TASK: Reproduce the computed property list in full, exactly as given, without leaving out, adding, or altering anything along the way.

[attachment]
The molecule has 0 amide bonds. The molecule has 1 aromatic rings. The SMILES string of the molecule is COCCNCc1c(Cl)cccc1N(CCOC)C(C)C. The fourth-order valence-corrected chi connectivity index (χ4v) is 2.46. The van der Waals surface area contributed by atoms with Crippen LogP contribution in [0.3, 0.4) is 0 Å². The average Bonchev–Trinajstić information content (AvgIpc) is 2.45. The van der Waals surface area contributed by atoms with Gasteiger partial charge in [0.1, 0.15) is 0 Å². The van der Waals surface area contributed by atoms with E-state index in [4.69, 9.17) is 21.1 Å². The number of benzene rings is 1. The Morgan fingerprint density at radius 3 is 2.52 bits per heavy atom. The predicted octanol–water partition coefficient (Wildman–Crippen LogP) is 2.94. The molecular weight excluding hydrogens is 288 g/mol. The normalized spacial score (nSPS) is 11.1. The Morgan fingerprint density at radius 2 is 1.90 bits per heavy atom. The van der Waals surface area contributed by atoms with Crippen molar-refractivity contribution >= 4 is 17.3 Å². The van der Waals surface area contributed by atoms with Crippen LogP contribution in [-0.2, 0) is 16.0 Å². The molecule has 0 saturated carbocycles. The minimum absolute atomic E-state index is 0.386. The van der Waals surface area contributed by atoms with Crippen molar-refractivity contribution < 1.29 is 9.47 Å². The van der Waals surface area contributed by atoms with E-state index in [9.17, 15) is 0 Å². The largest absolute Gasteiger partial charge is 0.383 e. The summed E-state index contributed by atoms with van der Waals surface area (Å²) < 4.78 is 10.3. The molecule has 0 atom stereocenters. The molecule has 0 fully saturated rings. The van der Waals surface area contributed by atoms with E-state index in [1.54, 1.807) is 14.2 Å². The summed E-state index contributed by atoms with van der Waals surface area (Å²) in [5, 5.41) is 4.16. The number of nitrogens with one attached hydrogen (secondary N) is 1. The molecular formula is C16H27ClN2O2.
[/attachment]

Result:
The molecule has 0 amide bonds. The molecule has 1 aromatic rings. The SMILES string of the molecule is COCCNCc1c(Cl)cccc1N(CCOC)C(C)C. The fourth-order valence-corrected chi connectivity index (χ4v) is 2.46. The van der Waals surface area contributed by atoms with Crippen LogP contribution in [0.3, 0.4) is 0 Å². The average Bonchev–Trinajstić information content (AvgIpc) is 2.45. The van der Waals surface area contributed by atoms with Gasteiger partial charge in [0.1, 0.15) is 0 Å². The van der Waals surface area contributed by atoms with E-state index in [4.69, 9.17) is 21.1 Å². The number of benzene rings is 1. The Morgan fingerprint density at radius 3 is 2.52 bits per heavy atom. The predicted octanol–water partition coefficient (Wildman–Crippen LogP) is 2.94. The molecular weight excluding hydrogens is 288 g/mol. The normalized spacial score (nSPS) is 11.1. The Morgan fingerprint density at radius 2 is 1.90 bits per heavy atom. The van der Waals surface area contributed by atoms with Crippen molar-refractivity contribution >= 4 is 17.3 Å². The van der Waals surface area contributed by atoms with Crippen LogP contribution in [-0.2, 0) is 16.0 Å². The molecule has 0 saturated carbocycles. The minimum absolute atomic E-state index is 0.386. The van der Waals surface area contributed by atoms with Crippen molar-refractivity contribution < 1.29 is 9.47 Å². The van der Waals surface area contributed by atoms with E-state index in [9.17, 15) is 0 Å². The largest absolute Gasteiger partial charge is 0.383 e. The summed E-state index contributed by atoms with van der Waals surface area (Å²) < 4.78 is 10.3. The molecule has 0 atom stereocenters. The molecule has 0 fully saturated rings. The van der Waals surface area contributed by atoms with E-state index in [1.54, 1.807) is 14.2 Å². The summed E-state index contributed by atoms with van der Waals surface area (Å²) in [5, 5.41) is 4.16. The number of nitrogens with one attached hydrogen (secondary N) is 1. The molecular formula is C16H27ClN2O2.